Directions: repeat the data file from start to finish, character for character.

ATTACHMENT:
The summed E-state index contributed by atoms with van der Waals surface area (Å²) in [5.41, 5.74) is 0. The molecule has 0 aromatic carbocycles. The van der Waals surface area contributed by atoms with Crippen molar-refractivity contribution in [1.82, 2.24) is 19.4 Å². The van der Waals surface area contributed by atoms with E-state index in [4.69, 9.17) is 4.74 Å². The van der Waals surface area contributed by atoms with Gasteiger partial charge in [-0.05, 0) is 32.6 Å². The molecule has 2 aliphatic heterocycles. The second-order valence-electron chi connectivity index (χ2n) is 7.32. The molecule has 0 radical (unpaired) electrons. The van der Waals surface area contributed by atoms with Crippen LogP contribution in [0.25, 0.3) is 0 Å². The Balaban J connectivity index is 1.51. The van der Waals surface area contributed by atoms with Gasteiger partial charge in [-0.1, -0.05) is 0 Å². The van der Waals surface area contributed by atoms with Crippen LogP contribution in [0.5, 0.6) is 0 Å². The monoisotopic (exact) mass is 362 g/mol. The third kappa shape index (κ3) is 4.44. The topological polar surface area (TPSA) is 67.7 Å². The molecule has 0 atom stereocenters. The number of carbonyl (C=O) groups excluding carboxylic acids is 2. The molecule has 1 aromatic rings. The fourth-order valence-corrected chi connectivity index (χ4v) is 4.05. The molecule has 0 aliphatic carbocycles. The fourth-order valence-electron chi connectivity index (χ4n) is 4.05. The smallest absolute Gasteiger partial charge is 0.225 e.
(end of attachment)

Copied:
The summed E-state index contributed by atoms with van der Waals surface area (Å²) in [5.41, 5.74) is 0. The molecule has 0 aromatic carbocycles. The van der Waals surface area contributed by atoms with Crippen molar-refractivity contribution in [1.82, 2.24) is 19.4 Å². The van der Waals surface area contributed by atoms with E-state index in [4.69, 9.17) is 4.74 Å². The van der Waals surface area contributed by atoms with Gasteiger partial charge in [-0.05, 0) is 32.6 Å². The molecule has 2 aliphatic heterocycles. The second-order valence-electron chi connectivity index (χ2n) is 7.32. The molecule has 0 radical (unpaired) electrons. The van der Waals surface area contributed by atoms with Crippen LogP contribution in [0.25, 0.3) is 0 Å². The Balaban J connectivity index is 1.51. The van der Waals surface area contributed by atoms with Gasteiger partial charge in [-0.1, -0.05) is 0 Å². The van der Waals surface area contributed by atoms with Crippen LogP contribution in [0.5, 0.6) is 0 Å². The monoisotopic (exact) mass is 362 g/mol. The third kappa shape index (κ3) is 4.44. The topological polar surface area (TPSA) is 67.7 Å². The molecule has 0 atom stereocenters. The number of carbonyl (C=O) groups excluding carboxylic acids is 2. The molecule has 1 aromatic rings. The fourth-order valence-corrected chi connectivity index (χ4v) is 4.05. The molecule has 0 aliphatic carbocycles. The fourth-order valence-electron chi connectivity index (χ4n) is 4.05. The smallest absolute Gasteiger partial charge is 0.225 e.